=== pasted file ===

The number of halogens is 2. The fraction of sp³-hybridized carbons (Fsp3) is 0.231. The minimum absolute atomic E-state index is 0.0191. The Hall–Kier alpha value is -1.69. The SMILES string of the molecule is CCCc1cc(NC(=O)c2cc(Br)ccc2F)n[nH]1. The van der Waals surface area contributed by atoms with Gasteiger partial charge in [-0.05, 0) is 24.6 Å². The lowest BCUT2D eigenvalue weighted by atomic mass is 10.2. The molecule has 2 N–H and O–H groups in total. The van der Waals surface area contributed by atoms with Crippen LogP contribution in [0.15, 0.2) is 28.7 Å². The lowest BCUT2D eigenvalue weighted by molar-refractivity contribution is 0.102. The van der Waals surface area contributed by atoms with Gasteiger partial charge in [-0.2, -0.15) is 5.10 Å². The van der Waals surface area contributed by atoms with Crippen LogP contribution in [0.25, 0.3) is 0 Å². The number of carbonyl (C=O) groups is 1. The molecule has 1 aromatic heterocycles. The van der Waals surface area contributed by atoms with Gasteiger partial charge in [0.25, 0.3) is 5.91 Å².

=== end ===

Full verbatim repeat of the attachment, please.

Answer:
The number of halogens is 2. The fraction of sp³-hybridized carbons (Fsp3) is 0.231. The minimum absolute atomic E-state index is 0.0191. The Hall–Kier alpha value is -1.69. The SMILES string of the molecule is CCCc1cc(NC(=O)c2cc(Br)ccc2F)n[nH]1. The van der Waals surface area contributed by atoms with Gasteiger partial charge in [-0.05, 0) is 24.6 Å². The lowest BCUT2D eigenvalue weighted by atomic mass is 10.2. The molecule has 2 N–H and O–H groups in total. The van der Waals surface area contributed by atoms with Crippen LogP contribution in [0.15, 0.2) is 28.7 Å². The lowest BCUT2D eigenvalue weighted by molar-refractivity contribution is 0.102. The van der Waals surface area contributed by atoms with Gasteiger partial charge in [-0.2, -0.15) is 5.10 Å². The van der Waals surface area contributed by atoms with Crippen LogP contribution in [0.25, 0.3) is 0 Å². The number of carbonyl (C=O) groups is 1. The molecule has 1 aromatic heterocycles. The van der Waals surface area contributed by atoms with Gasteiger partial charge in [0.25, 0.3) is 5.91 Å².